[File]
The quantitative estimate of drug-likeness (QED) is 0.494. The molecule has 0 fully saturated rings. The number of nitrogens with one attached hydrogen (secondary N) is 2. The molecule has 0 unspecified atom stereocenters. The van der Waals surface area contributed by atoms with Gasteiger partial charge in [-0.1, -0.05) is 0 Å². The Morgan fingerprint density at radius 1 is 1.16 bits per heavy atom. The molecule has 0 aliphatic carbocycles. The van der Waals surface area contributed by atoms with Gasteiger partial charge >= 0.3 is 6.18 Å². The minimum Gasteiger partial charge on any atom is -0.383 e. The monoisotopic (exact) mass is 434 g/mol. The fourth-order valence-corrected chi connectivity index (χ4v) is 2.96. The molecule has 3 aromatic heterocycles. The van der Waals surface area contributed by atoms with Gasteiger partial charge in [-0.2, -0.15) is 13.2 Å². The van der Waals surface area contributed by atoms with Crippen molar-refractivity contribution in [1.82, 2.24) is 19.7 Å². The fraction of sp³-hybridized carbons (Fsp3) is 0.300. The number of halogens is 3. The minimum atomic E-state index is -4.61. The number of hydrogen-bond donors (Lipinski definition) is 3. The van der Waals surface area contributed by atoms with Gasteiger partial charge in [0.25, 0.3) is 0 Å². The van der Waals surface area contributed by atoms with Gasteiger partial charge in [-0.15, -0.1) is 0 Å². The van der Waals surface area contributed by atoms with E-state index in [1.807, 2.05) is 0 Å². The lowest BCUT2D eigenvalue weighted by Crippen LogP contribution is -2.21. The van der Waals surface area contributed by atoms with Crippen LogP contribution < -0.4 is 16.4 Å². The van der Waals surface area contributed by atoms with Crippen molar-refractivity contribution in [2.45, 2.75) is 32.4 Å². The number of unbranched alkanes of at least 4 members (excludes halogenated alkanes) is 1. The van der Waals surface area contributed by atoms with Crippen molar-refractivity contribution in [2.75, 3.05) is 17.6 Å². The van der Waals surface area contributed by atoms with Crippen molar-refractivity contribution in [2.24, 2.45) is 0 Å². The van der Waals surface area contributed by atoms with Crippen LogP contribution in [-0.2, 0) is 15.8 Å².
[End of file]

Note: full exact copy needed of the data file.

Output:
The quantitative estimate of drug-likeness (QED) is 0.494. The molecule has 0 fully saturated rings. The number of nitrogens with one attached hydrogen (secondary N) is 2. The molecule has 0 unspecified atom stereocenters. The van der Waals surface area contributed by atoms with Gasteiger partial charge in [-0.1, -0.05) is 0 Å². The Morgan fingerprint density at radius 1 is 1.16 bits per heavy atom. The molecule has 0 aliphatic carbocycles. The van der Waals surface area contributed by atoms with Gasteiger partial charge >= 0.3 is 6.18 Å². The minimum Gasteiger partial charge on any atom is -0.383 e. The monoisotopic (exact) mass is 434 g/mol. The fourth-order valence-corrected chi connectivity index (χ4v) is 2.96. The molecule has 3 aromatic heterocycles. The van der Waals surface area contributed by atoms with Gasteiger partial charge in [-0.2, -0.15) is 13.2 Å². The van der Waals surface area contributed by atoms with Crippen molar-refractivity contribution in [1.82, 2.24) is 19.7 Å². The fraction of sp³-hybridized carbons (Fsp3) is 0.300. The number of halogens is 3. The minimum atomic E-state index is -4.61. The number of hydrogen-bond donors (Lipinski definition) is 3. The van der Waals surface area contributed by atoms with Gasteiger partial charge in [0.25, 0.3) is 0 Å². The van der Waals surface area contributed by atoms with Gasteiger partial charge in [-0.15, -0.1) is 0 Å². The van der Waals surface area contributed by atoms with E-state index in [1.807, 2.05) is 0 Å². The lowest BCUT2D eigenvalue weighted by Crippen LogP contribution is -2.21. The van der Waals surface area contributed by atoms with Crippen LogP contribution < -0.4 is 16.4 Å². The van der Waals surface area contributed by atoms with Crippen molar-refractivity contribution in [2.45, 2.75) is 32.4 Å². The number of unbranched alkanes of at least 4 members (excludes halogenated alkanes) is 1. The van der Waals surface area contributed by atoms with Crippen molar-refractivity contribution in [2.75, 3.05) is 17.6 Å². The van der Waals surface area contributed by atoms with Crippen molar-refractivity contribution in [2.24, 2.45) is 0 Å². The van der Waals surface area contributed by atoms with Crippen LogP contribution in [-0.2, 0) is 15.8 Å².